cooled, thus preventing a certain amount of heat loss normally present in ordinary water-cooled internalcombustion engines. Another direction in which. thermal losses are cut down to the minimum is in the heating of air before it passes into the carburetter-, when petrol is employed as-a fuel. This air is drawn into a muffle around the exhaust manifold and passes to the carburetter at about 200 degrees Fain'. and thence to the combustion chambers in the normal manner. The fuel is used to compress and heat the steam, the rotation • of • the crankshaft being purely for the timing of the valves and the 'movement of the pistons. The starting of the heat-transformer is effected, by the ordinary electric motor, as in present .practice.
As the exhaust gases leave the transformer they cOntain a certain quantity of valuable heat which, in the normal way, is wasted and is at a fair pressure ;.this is Abe reason for the necessity of careful silencing. A gas which emerges front the exhaust system at a low pressure is one which causes no. offence to the ear. This desirable object is achieved in the case of the Paragon heat-transformer by utilizing the exhaust gases to warm the air which is fed to the carburetter. We understand that the final temperature of the exhaust gases discharged to the atmosphere will be in the neighbourhood of 100 degrees Fahr.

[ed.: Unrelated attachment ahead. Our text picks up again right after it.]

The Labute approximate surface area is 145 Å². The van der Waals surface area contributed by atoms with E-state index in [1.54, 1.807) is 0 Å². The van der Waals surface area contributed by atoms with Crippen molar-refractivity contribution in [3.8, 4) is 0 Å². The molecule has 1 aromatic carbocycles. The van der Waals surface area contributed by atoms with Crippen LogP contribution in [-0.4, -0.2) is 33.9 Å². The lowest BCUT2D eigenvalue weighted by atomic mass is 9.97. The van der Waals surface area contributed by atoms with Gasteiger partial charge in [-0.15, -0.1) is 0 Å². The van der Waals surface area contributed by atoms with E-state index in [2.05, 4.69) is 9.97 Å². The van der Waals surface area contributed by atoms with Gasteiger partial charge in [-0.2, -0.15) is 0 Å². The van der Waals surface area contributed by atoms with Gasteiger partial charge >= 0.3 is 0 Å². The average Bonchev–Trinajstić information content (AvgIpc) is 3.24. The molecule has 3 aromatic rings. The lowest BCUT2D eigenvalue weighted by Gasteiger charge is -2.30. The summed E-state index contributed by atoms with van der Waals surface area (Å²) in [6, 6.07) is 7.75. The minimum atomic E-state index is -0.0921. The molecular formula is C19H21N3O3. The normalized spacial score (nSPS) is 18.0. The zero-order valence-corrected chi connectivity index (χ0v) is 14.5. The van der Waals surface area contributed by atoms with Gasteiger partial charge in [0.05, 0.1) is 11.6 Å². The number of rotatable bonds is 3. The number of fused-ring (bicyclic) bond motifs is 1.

It will be noticed from the indicator diagram published on this page that the therMal value of the fuel is extracted by expanding the gas down almost to the point of atmospheric pressure. The heat-transformer is claimed to have very high thermal efficiency.